The meteoric rise of routers, aggregators, and programmatic sampling over the last decade has pushed the boundaries of innovation for delivering online sample. But the same can’t be said for market research panels. Innovation has stalled, boasting minor improvements such as social sign-in, additions of qualitative components to panel infrastructure, and creative incentive solutions. The architecture, however, remains largely in-tact, a near replica of panels past since their advent in the early 2000s. So, the big question for panel is, what’s clogging the innovation pipeline?
Utilize non-research community platforms to harness the power of market research online communities at a lower cost. Market research online communities provide market research companies with an efficient and convenient way to reach a specific target audience. So with all the advantages they provide, why aren’t all companies investing in them?
A successful and fruitful market research community (MROC) requires thorough planning in order to gain consumer insights that were previously unrealized. There are many useful guidelines and tips that describe how to implement best practices when building and sustaining a community, but few ever address how to build an MROC meant for Hispanic users.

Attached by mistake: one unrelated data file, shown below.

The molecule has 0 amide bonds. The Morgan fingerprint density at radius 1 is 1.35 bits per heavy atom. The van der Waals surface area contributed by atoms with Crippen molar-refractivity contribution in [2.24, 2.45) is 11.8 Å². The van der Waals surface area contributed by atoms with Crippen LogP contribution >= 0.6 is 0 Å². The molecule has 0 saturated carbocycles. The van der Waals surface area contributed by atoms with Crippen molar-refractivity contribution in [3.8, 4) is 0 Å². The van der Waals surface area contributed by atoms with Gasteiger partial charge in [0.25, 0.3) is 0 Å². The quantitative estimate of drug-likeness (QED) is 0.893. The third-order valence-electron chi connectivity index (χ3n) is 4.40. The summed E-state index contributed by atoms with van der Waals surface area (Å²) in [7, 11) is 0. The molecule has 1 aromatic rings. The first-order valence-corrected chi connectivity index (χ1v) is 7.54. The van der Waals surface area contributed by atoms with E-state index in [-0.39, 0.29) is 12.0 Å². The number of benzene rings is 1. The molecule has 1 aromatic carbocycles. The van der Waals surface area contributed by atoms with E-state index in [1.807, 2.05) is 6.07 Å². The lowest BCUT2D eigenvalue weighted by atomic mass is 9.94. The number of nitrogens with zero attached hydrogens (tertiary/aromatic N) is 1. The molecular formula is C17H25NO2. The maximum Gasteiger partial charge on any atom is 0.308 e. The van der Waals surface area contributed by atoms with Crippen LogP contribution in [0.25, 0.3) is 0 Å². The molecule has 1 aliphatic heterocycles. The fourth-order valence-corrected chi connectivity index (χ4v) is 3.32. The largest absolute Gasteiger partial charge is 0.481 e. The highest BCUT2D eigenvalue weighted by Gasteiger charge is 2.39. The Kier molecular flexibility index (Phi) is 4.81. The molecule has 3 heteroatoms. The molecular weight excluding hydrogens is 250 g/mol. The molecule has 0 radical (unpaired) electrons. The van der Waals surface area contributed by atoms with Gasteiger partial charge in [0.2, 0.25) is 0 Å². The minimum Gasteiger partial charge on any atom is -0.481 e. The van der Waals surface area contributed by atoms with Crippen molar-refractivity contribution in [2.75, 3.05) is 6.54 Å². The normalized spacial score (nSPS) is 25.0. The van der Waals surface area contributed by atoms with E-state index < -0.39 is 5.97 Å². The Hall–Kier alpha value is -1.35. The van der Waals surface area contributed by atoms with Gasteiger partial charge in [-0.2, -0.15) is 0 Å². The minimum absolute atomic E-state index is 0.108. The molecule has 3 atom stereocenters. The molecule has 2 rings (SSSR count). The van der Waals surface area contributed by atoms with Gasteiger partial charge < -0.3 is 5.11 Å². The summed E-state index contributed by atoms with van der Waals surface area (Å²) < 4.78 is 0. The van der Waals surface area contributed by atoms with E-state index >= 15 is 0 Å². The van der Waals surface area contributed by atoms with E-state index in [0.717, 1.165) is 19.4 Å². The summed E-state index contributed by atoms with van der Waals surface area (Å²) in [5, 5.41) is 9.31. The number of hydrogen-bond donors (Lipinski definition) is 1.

Unlike other research modes that have clear definitions, the market research online community (MROC) has had a difficult time of clearly defining itself.
When initially thinking about the title for this blog, I wanted to come out with a bold, attention grabbing statement such as “2012 is the year of the MROC”. Then I realized that the market research blogosphere is flooded with these types of claims and this type of hyperbole made me realize that one cannot say that 2012 will be THE year of the MROC, but for your organization it should be.